Severe overcrowding and other problems at the dilapidated Hilo jail have become so bad the state is launching a stop-gap program to move some inmates to Oahu and to borrow maintenance staff from other facilities to repair broken lights, cracked cell windows and fix other problems at the facility.

That initiative by the Department of Public Safety to try to make the jail safer and improve conditions for inmates was triggered by a damning new report on the facility based on a recent walk-through of the jail by staff and a member of the Hawaii Correctional Systems Oversight Commission.

Several of the problems identified in the report, which was released Friday, are identical to the jail conditions cited by a federal judge last year when she ruled there was a “strong likelihood” that HCCC inmates could prove in court that the conditions they endured at the jail were so poor they violated the prisoners’ constitutional rights.

The Aug. 25 tour of the facility by commission Oversight Coordinator Christin Johnson and Commissioner Ted Sakai found “egregiously overcrowded” conditions at the jail, and inmates who had been housed in cells without toilets or sinks for weeks or longer. Staff have to accompany the prisoners to bathroom facilities to relieve themselves.

Hawaii Community Correctional Center HCCC entrance. September 24, 2020
The exterior of the Punahele portion of the Hawaii Community Correctional Center complex in 2020. Overcrowding at the Hilo jail has reached a point that is “unacceptable,” according to a new report. Cory Lum/Civil Beat/2020

‘Egregiously Overcrowded’ Conditions

Sakai, a former director of the Department of Public Safety, wrote in a separate report that overcrowding in what is known as the Punahele portion of the facility on the Puna side of the jail complex was “unacceptable.”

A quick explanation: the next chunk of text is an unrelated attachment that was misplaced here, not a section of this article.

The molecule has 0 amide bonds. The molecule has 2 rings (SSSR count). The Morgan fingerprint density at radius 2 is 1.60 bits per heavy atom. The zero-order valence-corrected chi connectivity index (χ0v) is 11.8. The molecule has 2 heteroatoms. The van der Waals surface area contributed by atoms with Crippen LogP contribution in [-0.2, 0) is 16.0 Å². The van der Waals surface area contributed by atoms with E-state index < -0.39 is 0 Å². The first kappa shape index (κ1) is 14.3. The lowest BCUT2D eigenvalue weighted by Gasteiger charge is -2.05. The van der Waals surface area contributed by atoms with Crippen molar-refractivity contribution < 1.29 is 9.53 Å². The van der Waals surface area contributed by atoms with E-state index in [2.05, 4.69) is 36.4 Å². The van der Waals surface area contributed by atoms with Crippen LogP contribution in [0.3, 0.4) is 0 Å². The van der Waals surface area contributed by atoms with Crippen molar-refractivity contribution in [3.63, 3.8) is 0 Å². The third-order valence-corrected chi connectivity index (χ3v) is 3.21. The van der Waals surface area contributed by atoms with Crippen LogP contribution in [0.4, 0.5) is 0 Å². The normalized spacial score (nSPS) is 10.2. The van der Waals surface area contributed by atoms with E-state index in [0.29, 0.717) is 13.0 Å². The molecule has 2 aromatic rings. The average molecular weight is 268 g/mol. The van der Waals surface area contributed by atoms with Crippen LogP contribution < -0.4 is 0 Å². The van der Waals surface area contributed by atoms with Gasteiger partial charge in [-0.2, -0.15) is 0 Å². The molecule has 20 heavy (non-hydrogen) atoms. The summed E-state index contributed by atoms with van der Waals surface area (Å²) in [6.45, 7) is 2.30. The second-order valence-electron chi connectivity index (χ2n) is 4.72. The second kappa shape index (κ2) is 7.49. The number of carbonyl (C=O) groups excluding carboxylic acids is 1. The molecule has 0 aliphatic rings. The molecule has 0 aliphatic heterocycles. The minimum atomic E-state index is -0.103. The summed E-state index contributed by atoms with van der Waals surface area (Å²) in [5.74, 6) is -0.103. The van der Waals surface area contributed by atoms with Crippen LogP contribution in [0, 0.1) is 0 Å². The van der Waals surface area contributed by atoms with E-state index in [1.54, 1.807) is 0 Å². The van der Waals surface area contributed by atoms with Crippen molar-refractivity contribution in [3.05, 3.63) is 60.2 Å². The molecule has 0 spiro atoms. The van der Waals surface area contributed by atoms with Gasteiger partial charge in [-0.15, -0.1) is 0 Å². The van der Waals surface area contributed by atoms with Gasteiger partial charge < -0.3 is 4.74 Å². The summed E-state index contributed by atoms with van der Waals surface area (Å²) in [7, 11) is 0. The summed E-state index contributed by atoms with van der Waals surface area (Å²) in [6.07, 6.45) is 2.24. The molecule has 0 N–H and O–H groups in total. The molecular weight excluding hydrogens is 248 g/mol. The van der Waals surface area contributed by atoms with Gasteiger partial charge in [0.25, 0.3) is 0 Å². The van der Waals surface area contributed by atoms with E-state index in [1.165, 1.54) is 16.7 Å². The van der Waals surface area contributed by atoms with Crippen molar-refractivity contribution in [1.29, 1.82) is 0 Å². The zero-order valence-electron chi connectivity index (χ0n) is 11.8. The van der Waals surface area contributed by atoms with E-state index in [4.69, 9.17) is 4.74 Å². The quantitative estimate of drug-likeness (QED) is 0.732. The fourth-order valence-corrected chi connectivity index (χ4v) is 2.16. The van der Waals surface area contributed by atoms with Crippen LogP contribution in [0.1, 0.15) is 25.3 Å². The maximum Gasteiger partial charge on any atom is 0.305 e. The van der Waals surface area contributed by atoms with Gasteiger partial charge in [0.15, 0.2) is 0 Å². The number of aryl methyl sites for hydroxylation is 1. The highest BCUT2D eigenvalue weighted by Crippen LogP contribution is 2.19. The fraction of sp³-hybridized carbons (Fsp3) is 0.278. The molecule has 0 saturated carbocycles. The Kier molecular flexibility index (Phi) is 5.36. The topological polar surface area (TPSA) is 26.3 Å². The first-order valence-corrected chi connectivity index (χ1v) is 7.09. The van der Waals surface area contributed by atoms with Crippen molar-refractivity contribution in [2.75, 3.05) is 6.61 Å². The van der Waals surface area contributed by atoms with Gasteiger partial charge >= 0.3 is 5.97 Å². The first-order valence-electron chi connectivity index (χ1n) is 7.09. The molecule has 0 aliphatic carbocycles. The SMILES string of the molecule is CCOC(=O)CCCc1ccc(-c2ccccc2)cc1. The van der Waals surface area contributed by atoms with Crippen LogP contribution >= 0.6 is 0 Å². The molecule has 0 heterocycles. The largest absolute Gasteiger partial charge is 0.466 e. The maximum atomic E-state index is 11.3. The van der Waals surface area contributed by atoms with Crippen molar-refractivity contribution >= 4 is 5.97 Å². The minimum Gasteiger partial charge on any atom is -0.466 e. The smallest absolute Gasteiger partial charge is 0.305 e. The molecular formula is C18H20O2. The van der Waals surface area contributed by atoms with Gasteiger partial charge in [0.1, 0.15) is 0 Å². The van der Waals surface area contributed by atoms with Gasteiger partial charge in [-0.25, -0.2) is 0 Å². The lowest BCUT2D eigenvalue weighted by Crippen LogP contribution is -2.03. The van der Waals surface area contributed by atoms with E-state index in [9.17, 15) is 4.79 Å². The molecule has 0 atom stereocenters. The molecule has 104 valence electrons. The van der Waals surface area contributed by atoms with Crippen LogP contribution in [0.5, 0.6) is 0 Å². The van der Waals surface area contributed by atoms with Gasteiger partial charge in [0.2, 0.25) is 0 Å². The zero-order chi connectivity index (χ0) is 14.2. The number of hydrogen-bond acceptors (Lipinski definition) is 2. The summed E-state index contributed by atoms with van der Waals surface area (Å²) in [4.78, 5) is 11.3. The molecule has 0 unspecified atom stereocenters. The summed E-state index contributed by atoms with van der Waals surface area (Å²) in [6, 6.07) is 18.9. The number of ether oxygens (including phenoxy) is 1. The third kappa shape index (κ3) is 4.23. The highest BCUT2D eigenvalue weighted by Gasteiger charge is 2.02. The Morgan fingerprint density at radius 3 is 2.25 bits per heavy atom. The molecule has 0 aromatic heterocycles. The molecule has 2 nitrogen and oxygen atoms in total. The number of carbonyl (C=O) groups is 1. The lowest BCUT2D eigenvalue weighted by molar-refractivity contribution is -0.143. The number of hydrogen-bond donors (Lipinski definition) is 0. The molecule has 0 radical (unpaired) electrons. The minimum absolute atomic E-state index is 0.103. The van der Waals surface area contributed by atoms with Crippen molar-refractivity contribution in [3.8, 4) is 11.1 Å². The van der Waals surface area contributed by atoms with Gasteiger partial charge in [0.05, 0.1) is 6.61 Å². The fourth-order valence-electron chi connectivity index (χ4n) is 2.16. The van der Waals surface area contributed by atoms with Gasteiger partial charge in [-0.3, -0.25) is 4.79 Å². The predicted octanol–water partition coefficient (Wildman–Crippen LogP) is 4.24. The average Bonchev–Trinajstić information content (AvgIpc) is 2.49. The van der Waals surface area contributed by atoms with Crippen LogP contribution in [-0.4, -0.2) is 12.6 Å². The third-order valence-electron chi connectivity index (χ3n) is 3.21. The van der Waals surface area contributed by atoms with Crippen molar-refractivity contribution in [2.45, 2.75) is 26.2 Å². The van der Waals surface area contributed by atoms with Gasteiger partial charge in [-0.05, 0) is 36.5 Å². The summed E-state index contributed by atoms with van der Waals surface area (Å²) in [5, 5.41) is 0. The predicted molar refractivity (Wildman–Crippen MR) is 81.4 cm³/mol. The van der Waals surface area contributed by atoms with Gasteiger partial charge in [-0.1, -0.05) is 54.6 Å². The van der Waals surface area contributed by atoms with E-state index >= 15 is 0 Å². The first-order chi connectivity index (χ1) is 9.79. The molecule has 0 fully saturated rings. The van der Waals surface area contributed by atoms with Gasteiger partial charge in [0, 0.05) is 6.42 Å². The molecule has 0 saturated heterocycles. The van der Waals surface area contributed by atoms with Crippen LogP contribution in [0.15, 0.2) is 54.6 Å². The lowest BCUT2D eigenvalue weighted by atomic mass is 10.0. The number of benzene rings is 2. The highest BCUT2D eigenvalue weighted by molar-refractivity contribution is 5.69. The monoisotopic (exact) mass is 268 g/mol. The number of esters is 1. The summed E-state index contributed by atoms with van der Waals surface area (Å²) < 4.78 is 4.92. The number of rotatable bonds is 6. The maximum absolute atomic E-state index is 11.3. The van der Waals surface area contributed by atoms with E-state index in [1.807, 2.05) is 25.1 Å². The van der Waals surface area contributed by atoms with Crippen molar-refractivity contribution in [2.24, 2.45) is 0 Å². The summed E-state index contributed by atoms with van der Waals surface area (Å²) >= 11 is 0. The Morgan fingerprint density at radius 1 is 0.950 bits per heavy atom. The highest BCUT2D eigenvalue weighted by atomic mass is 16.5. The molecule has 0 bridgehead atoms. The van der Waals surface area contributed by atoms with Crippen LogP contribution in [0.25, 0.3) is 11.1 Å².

Locks on the doors of many cells in the Punahele section of the jail had failed, and six of the cells there were closed for repairs. Other cells were secured with padlocks, a dangerous practice because it makes it difficult to reach the inmates inside during a fight, a medical emergency or a fire.

The official capacity of the Punahele unit is 22 prisoners because the cells there are smaller than normal, measuring only about 60 square feet each. With six cells out of commission because of the lock failures, the official capacity of Punahele was 16, but 83 inmates were jammed inside the unit on Aug. 25, according to the report.

To make everyone fit, staff crammed three or four inmates each into 10 tiny cells that are supposed to hold just one person each, according to the commission report. Another 15 inmates were housed on mattresses on the floor in an area known as “The Fishbowl,” which has no toilets or sinks. That room was originally designed as a classroom or program area.

The report also noted the glass windows on the doors of many of the cells in the Punahele unit were either blocked or so badly cracked it was impossible for corrections officers to see what is happening inside, or to check on inmates.

“A combination of staffing shortages, lack of visibility, and padlocks on the cell doors is of grave concern for how often individuals are being checked on and monitored,” according to the report.

‘A System Failure’